The Phenomena of Change: A Qualitative Study of the Perspective of the
Maureen M. Nixon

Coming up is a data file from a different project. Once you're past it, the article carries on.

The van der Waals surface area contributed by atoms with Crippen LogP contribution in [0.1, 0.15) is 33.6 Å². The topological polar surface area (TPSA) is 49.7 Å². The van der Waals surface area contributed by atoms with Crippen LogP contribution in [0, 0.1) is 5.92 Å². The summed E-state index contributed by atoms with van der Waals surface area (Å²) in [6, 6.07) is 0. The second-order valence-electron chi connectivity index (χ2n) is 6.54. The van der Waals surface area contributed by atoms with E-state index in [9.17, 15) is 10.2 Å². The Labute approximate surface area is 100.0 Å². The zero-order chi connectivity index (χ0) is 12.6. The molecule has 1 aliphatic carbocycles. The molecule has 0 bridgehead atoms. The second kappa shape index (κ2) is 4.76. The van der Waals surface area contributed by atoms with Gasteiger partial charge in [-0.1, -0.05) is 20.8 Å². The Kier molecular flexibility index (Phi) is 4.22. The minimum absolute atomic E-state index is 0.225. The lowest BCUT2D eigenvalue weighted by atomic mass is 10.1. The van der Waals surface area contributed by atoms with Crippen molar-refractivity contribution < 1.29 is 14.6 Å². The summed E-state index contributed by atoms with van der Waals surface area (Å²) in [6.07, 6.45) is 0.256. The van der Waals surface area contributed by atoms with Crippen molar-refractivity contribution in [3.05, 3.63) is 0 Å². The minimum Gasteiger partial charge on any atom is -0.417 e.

Two-thirds of 765 CEO’s worldwide in IBM’s Global CEO Study 2006 anticipated an inundation of change during the next 2 years, yet success rates for change initiatives have been reported well below 50% in a number of studies. While change has been extensively examined from the view of the leader and numerous prescriptions developed for successful change, a review of the literature revealed that little focus had been placed upon the perspective of the non-managerial organizational citizen tasked with carrying out change. This phenomenological study fills this void by exploring the question of how organizational citizens perceive and experience the phenomena of change. Four focus groups were conducted with 21 organizational citizens from a variety of organizations, large and small. Through the interaction of the focus groups, 10 major themes emerged: (a) how change is presented, (b) communication, (c) planning, (d) participation in decision making, (e) technology, (f) leadership changes, (g) training, (h) positive aspects of change, (i) resistance, and (j) negative aspects of change. A written essence of change narrative was prepared and confirmed by over half the participants in the research. The study reveals that organizational citizens see change as an event, not a process. This research also demonstrates the value of exploring change holistically as organizational citizens do not separate change from the event and their reactions are complex. Focus group participants responded that resistance to change is not necessarily inherent, rather dependent upon the situation which led to continued optimism that a new change may bring improvement. Focus group participants expressed a desire for partnership with their organizations through participation in decision making.
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